New Delhi-based Pushp and Shruti Ranjan’s four-year-old daughter Amyra started her school virtually at an upmarket school this academic session. Initially, she had trouble sitting in front of the computer for three sessions of 40 minutes each but eventually started enjoying the new schedule. “The idea of school itself was new to her, and meeting a teacher across the screen was beyond her comprehension. However, she got used to it and started sitting in front of the computer without much persuasion, greeted her teachers, hummed her prayer song and even scribbled, coloured and painted,” says Shruti.
Mumbai-based primary class teacher Sanjana Kashyap agrees that online classes have pros and cons, and skipping them may not bode well for children. “Major brain development for tiny tots happens till about four or five years of age. So if there is a vacuum with regards to learning during this crucial period, then I’m afraid it could lead to children not developing up to their full potential. But, on the other hand, schools are equipped with the right curriculum and teaching practices to ensure the child grasps the content and does so in an interactive and fun manner,” says Kashyap.
Rewari couldn’t agree more with Kumar because “early childhood years is about exploring the surrounding and movement for a tiny tot, which unfortunately cannot happen on an online platform”. The situation becomes stressful even for small ones and more for the parents as they are worried what if the child misses out on his learning outcome. The online platform is not an option or an alternative for early childhood education. “Choices have to be given to children if they wish to be a part of it or not, and respect a child’s response. Don’t force a child,” says Rewari.
After a month, Amyra has adjusted to the idea of attending online classes, and her progress gladdens her parents. “It has introduced her to this school and classroom concept, albeit virtually. Unfortunately, the pandemic has limited her social interactions, and there are no means of recreation. We are glad that online classes give her a chance to meet others and interact with them,” says Pushp.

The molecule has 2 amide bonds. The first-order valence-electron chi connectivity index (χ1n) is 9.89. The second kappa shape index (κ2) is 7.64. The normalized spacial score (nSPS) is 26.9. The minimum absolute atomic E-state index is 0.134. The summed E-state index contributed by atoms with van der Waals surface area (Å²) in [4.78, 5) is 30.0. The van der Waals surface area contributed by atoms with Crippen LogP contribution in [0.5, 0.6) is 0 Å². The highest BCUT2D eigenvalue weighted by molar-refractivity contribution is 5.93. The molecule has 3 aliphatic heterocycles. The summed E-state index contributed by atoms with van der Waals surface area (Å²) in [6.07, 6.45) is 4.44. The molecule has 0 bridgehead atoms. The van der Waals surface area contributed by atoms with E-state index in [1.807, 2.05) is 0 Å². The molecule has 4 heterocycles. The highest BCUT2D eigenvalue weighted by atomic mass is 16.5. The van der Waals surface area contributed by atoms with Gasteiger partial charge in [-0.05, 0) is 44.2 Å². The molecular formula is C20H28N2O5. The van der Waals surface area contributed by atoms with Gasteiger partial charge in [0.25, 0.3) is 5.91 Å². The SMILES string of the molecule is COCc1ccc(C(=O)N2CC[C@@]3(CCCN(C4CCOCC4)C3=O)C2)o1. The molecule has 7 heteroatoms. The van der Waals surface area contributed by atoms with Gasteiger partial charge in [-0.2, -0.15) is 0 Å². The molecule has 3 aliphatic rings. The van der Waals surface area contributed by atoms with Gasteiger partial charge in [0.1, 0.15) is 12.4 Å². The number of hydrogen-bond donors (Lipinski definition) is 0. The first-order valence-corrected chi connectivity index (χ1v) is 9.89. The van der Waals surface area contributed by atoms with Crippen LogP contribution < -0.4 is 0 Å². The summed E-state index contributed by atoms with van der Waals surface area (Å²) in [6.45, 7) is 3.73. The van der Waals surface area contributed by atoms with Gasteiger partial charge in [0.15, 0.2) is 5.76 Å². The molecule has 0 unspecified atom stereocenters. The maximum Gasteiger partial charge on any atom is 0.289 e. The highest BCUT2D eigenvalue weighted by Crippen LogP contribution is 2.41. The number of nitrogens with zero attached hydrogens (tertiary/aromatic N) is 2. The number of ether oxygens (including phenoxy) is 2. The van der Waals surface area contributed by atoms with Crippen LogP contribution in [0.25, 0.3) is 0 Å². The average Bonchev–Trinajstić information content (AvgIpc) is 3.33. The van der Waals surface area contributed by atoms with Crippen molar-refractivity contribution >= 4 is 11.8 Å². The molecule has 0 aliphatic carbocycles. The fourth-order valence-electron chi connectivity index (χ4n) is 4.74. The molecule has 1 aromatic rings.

The online learning model has its set of cons too, and that’s a heavy price to pay if calculated in terms of value. “It is the loss of childhood. They aren’t being allowed to explore (understandable why), which leads to experiential learning and forms a significant part of their childhood. They are developing anxiety because of being holed up inside and are stressed because of homework. My suggestion, let them be kids,” says Kashyap.
Children are waiting desperately to get back to offline classes. “Parents must talk to their children and listen to them patiently. They must involve children in some creative activities, not overburden them with too many online classes, hug them often and assure them that things would change, and soon,” advises Jyoti Agarwal, founder of Maa2Mom, a global community for mothers.
Rewari advises giving a home programme to parents and letting them build the skills without pressure. However, she cautions parents not to be ambitious. “A child missing out on a year of school is fine. However, the child’s mental health should be a top priority. Let’s remember they can’t express themselves through words. Watch out for burnout signs — anxiety, frustration and sadness — in tiny tots, and handle your child with kid gloves, quite literally,” she says, adding, “reach out to professionals for guidance and help if needed”.
Bhojwani, who has been a teacher, knows that getting back to physical schooling isn't happening anytime soon. However, she suggests that schools could limit school hours (not more than two hours for little ones), curtail the school syllabus and be more flexible in their teaching style. “It’s okay if we don’t teach them all. We know everything needs to be revisited in the next grade. Let children enjoy their time,” she adds.
So the next time you force your children to sit for the fourth class of the day, imagine yourself attending a two-hour-long office zoom meeting without a break and just let them be, quips Kashyap.